Recover UEFI boot after removing all the kernels
So I recently made a mistake while cleaning old kernel files. Put my lesson in short: always think twice while you use rm -rf with some regular expressions…
Anyways, the catastrophic situation I got into was all the kernels been removed and the machine cannot boot into linux any more. So the following is what I did.
Recreate the UEFI boot entry
Boot with the live usb, and log in the rescue mode.
For modern linux distros, the live system usually ships the efibootmgr tool. Use it to rebuild the efi boot entry. In my case, the old efi files are still there, what I need to do is to tell the system where and what are them. To show the current available efi entries:
$ efibootmgr BootCurrent: 0003 Timeout: 0 seconds BootOrder: 0003,0000,2003,2001,2002 Boot0000* usb Boot0001* UEFI Onboard LAN IPv4 Boot0002* UEFI Onboard LAN IPv6 Boot0003* Windows Boot Manager Boot2001* EFI USB Device Boot2002* EFI DVD/CDROM Boot2003* EFI Network
In my original case, the opensuse entry was missing and I want to create it. First, I need to check the OS’s official site/forum to find out where its efi files were stored. For example, OpenSUSE stores its efi files at \EFI\opensuse\grubx64.efi.snote that it follows the windows path convention.
Then I may create an efi entry pointing to this file. For example, I created a new entry named “opensuse” with the following command (my efi partition is /dev/sda1):
$ efibootmgr -c -d /dev/sda -p 1 -L "opensuse" -l "\EFI\boot\grubx64.efi" BootCurrent: 0003 Timeout: 0 seconds BootOrder: 0004,0003,0000,2003,2001,2002 Boot0000* usb Boot0001* UEFI Onboard LAN IPv4 Boot0002* UEFI Onboard LAN IPv6 Boot0003* Windows Boot Manager Boot0004* opensuse Boot2001* EFI USB Device Boot2002* EFI DVD/CDROM Boot2003* EFI Network Boot0006* opensuse_testHere, -c means create; -d specifies the disk and -p the partition number of your EFI partition, you can use fdisk -l to find it out; -L specifies the label name of your new entry; -l specifies the loading path of your efi file. And you can see a new entry with number Boot0004 and named opensuse is created.
If you made some mistake about the new entry and wanna remove it, you can do the following:
$ efibootmgr -B -b 0004Here, -B indicates you want to delete an entry; -b xxxx gives the hex number of the entry.
Reinstall the kernels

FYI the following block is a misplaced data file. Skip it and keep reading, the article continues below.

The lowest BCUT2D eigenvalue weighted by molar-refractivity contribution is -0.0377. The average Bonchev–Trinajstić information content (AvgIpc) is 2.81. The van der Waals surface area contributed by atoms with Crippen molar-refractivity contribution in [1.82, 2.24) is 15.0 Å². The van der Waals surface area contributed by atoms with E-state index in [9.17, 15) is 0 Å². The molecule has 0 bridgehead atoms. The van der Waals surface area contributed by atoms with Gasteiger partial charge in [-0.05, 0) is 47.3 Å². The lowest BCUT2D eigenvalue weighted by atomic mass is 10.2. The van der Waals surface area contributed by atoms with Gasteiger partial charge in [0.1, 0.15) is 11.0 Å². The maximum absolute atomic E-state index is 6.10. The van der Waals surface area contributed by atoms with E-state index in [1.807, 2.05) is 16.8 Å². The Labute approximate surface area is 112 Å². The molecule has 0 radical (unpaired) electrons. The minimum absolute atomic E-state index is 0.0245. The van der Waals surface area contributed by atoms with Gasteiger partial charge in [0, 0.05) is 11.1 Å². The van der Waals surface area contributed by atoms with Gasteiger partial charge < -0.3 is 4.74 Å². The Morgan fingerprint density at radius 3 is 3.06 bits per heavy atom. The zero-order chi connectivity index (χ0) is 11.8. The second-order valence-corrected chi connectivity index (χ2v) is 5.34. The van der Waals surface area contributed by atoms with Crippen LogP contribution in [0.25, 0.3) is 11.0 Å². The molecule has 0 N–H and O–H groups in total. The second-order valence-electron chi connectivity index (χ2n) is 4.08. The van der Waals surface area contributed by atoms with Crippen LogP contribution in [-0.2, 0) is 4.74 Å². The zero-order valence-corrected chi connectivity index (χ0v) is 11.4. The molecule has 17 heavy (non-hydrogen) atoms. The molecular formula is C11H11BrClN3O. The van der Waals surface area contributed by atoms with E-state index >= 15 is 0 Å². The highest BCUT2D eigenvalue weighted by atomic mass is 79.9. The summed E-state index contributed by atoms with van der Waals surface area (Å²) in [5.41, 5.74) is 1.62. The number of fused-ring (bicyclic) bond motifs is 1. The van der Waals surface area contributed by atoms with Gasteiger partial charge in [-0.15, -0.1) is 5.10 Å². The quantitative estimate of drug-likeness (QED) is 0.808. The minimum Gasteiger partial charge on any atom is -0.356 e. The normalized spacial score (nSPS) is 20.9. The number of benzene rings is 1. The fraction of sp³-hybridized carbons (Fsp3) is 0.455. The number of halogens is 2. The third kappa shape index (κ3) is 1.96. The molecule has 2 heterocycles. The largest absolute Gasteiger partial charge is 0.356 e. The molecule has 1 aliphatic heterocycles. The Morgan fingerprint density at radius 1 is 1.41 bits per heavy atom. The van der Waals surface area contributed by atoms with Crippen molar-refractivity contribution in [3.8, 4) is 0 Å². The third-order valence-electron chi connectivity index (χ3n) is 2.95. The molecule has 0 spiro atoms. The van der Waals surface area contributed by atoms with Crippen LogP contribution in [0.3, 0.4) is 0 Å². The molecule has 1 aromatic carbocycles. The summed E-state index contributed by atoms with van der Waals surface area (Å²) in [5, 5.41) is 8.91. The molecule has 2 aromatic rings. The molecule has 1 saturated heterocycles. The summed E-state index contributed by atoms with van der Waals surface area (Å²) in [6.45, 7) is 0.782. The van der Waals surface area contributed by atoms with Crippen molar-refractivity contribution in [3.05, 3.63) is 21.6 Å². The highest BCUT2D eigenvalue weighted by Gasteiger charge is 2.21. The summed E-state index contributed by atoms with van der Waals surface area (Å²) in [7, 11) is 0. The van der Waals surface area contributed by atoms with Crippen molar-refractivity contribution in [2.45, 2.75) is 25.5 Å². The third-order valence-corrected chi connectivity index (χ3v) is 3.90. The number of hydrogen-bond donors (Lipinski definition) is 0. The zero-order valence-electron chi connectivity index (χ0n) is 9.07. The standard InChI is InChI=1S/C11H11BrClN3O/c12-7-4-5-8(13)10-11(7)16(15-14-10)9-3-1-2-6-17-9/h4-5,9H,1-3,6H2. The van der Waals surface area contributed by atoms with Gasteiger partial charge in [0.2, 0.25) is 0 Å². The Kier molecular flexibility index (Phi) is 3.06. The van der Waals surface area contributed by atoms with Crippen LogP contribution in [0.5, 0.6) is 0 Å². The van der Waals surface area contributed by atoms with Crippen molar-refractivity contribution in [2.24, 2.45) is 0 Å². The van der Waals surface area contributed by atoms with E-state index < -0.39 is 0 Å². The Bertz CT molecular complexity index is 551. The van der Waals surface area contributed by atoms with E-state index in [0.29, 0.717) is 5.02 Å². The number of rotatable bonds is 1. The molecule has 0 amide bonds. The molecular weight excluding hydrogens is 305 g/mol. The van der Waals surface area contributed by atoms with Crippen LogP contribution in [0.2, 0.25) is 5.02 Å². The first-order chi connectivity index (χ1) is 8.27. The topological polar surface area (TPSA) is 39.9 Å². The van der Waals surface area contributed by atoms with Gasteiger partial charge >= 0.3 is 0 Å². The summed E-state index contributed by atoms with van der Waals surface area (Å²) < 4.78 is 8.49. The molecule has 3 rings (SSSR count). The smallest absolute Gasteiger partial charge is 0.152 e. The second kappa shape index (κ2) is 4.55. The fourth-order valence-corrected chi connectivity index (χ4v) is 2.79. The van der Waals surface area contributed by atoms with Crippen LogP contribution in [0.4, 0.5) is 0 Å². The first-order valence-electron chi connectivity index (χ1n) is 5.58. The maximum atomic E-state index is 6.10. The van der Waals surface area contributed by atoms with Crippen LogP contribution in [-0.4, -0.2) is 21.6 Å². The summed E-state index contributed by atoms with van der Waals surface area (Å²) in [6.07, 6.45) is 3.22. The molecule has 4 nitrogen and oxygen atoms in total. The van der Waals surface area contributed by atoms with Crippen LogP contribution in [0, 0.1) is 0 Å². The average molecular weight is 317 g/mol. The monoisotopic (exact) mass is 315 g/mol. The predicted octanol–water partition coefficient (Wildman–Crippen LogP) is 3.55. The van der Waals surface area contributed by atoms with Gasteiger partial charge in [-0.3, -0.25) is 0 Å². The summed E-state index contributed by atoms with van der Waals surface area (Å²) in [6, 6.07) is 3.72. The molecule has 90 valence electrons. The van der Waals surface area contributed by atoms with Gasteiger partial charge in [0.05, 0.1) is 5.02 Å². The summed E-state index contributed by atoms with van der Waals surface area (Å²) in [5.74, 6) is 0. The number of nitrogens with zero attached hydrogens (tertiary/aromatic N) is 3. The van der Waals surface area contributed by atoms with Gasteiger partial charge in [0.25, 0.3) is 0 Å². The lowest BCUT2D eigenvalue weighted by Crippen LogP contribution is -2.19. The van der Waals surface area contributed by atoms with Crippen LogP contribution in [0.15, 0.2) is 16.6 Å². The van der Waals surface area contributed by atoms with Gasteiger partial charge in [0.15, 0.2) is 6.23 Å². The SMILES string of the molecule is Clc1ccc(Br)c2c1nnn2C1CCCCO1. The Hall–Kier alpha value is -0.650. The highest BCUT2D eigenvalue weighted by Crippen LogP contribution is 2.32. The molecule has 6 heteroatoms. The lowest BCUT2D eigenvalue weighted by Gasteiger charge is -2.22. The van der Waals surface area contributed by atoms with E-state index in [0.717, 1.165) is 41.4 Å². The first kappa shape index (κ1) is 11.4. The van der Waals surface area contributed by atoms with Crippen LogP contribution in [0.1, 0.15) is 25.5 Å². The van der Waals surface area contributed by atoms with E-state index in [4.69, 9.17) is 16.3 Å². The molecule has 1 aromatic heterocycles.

Now my system knows how to boot into OpenSUSE, but it still won’t work because I have removed all the kernel files. So the next thing I need to do is to install a workable kernel. Again, use the liveusb stick to boot into the rescue mode. Then find out the partition where my system is in.
$ fdisk -l Disk /dev/sda: 465.8 GiB, 500107862016 bytes, 976773168 sectors Units: sectors of 1 * 512 = 512 bytes Sector size (logical/physical): 512 bytes / 4096 bytes I/O size (minimum/optimal): 4096 bytes / 4096 bytes Disklabel type: gpt Disk identifier: 0FFBB67A-3A2F-4785-B625-63B9FD9AC128 Device Start End Sectors Size Type /dev/sda1 2048 1026047 1024000 500M EFI System /dev/sda2 1026048 1107967 81920 40M unknown /dev/sda3 1107968 1370111 262144 128M Microsoft reserved /dev/sda4 1370112 2906111 1536000 750M Windows recovery environment /dev/sda5 2906112 317474875 314568764 150G Microsoft basic data /dev/sda6 958023680 976771119 18747440 9G Windows recovery environment /dev/sda7 317474876 321669495 4194620 2G Microsoft basic data /dev/sda8 321671168 395071487 73400320 35G Microsoft basic data /dev/sda9 395071488 958023679 562952192 268.4G Microsoft basic dataIn my case, /dev/sda8 is my boot partition.
Mount the boot partition.
$ mount /dev/sda8 /mnt $ mount --bind /dev /mnt/dev $ mount --bind /sys /mnt/sys $ mount --bind /proc /mnt/proc $ chroot /mnt
Reinstall the kernels
zypper in kernel-desktop-3.16.7
Umount the system and reboot
$ exit $ umount /mnt/proc $ umount /mnt/sys $ umount /mnt/dev $ umount /mntIf you run into any problems umounting the partition, usually it’s because some files on the partition are still in use. Use lsof to find out what are the files in use, then use fuser to find out the pids of programs that are using these files, then kill them and try umount again.
Restart the system and hooray.
17 Aug 2015